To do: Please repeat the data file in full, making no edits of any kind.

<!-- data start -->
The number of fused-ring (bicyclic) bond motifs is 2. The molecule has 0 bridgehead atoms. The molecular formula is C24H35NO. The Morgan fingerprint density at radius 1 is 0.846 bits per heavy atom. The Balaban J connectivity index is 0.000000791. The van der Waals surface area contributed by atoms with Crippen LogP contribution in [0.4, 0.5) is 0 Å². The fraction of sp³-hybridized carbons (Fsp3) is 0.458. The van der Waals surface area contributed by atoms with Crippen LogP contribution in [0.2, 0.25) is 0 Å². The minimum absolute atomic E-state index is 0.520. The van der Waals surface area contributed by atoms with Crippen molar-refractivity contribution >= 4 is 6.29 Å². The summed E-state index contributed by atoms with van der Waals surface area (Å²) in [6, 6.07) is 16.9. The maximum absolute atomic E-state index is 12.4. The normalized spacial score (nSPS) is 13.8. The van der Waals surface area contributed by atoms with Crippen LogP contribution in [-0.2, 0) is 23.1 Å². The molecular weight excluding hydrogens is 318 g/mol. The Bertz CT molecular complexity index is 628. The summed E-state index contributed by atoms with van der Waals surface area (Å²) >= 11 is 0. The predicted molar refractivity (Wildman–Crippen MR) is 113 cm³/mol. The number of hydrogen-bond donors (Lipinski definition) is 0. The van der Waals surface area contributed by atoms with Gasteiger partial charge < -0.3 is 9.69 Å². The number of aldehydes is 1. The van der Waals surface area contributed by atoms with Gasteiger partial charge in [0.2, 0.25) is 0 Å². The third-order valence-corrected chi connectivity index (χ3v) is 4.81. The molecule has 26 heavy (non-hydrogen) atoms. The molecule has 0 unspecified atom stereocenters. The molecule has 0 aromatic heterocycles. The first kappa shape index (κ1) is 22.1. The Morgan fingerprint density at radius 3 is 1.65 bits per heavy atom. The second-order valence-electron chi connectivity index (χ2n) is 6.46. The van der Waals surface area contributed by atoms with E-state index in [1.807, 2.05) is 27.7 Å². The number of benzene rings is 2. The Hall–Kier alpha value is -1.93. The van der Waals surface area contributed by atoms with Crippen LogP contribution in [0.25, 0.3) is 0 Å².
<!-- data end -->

The number of fused-ring (bicyclic) bond motifs is 2. The molecule has 0 bridgehead atoms. The molecular formula is C24H35NO. The Morgan fingerprint density at radius 1 is 0.846 bits per heavy atom. The Balaban J connectivity index is 0.000000791. The van der Waals surface area contributed by atoms with Crippen LogP contribution in [0.4, 0.5) is 0 Å². The fraction of sp³-hybridized carbons (Fsp3) is 0.458. The van der Waals surface area contributed by atoms with Crippen LogP contribution in [0.2, 0.25) is 0 Å². The minimum absolute atomic E-state index is 0.520. The van der Waals surface area contributed by atoms with Crippen molar-refractivity contribution >= 4 is 6.29 Å². The summed E-state index contributed by atoms with van der Waals surface area (Å²) in [6, 6.07) is 16.9. The maximum absolute atomic E-state index is 12.4. The normalized spacial score (nSPS) is 13.8. The van der Waals surface area contributed by atoms with Crippen LogP contribution in [-0.2, 0) is 23.1 Å². The molecular weight excluding hydrogens is 318 g/mol. The Bertz CT molecular complexity index is 628. The summed E-state index contributed by atoms with van der Waals surface area (Å²) >= 11 is 0. The predicted molar refractivity (Wildman–Crippen MR) is 113 cm³/mol. The number of hydrogen-bond donors (Lipinski definition) is 0. The van der Waals surface area contributed by atoms with Gasteiger partial charge < -0.3 is 9.69 Å². The number of aldehydes is 1. The van der Waals surface area contributed by atoms with Gasteiger partial charge in [0.2, 0.25) is 0 Å². The third-order valence-corrected chi connectivity index (χ3v) is 4.81. The molecule has 26 heavy (non-hydrogen) atoms. The molecule has 0 unspecified atom stereocenters. The molecule has 0 aromatic heterocycles. The first kappa shape index (κ1) is 22.1. The Morgan fingerprint density at radius 3 is 1.65 bits per heavy atom. The second-order valence-electron chi connectivity index (χ2n) is 6.46. The van der Waals surface area contributed by atoms with E-state index in [1.807, 2.05) is 27.7 Å². The number of benzene rings is 2. The Hall–Kier alpha value is -1.93. The van der Waals surface area contributed by atoms with Crippen LogP contribution in [0.25, 0.3) is 0 Å².